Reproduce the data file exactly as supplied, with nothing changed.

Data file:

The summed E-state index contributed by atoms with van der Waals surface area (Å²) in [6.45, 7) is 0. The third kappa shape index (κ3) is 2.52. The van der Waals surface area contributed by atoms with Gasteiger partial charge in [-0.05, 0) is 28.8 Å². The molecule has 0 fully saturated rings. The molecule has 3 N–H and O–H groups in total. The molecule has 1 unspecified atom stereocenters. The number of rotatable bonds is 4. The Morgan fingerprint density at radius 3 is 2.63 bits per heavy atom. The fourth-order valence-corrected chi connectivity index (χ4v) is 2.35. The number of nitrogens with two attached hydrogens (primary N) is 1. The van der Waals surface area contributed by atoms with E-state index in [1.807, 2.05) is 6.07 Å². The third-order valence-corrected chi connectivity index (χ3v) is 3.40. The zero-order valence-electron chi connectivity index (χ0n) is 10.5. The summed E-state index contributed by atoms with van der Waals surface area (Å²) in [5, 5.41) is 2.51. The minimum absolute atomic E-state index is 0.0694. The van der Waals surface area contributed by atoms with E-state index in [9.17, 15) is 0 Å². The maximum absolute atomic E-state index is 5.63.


The summed E-state index contributed by atoms with van der Waals surface area (Å²) in [6.45, 7) is 0. The third kappa shape index (κ3) is 2.52. The van der Waals surface area contributed by atoms with Gasteiger partial charge in [-0.05, 0) is 28.8 Å². The molecule has 0 fully saturated rings. The molecule has 3 N–H and O–H groups in total. The molecule has 1 unspecified atom stereocenters. The number of rotatable bonds is 4. The Morgan fingerprint density at radius 3 is 2.63 bits per heavy atom. The fourth-order valence-corrected chi connectivity index (χ4v) is 2.35. The number of nitrogens with two attached hydrogens (primary N) is 1. The van der Waals surface area contributed by atoms with E-state index in [1.807, 2.05) is 6.07 Å². The third-order valence-corrected chi connectivity index (χ3v) is 3.40. The zero-order valence-electron chi connectivity index (χ0n) is 10.5. The summed E-state index contributed by atoms with van der Waals surface area (Å²) in [5, 5.41) is 2.51. The minimum absolute atomic E-state index is 0.0694. The van der Waals surface area contributed by atoms with E-state index in [9.17, 15) is 0 Å². The maximum absolute atomic E-state index is 5.63.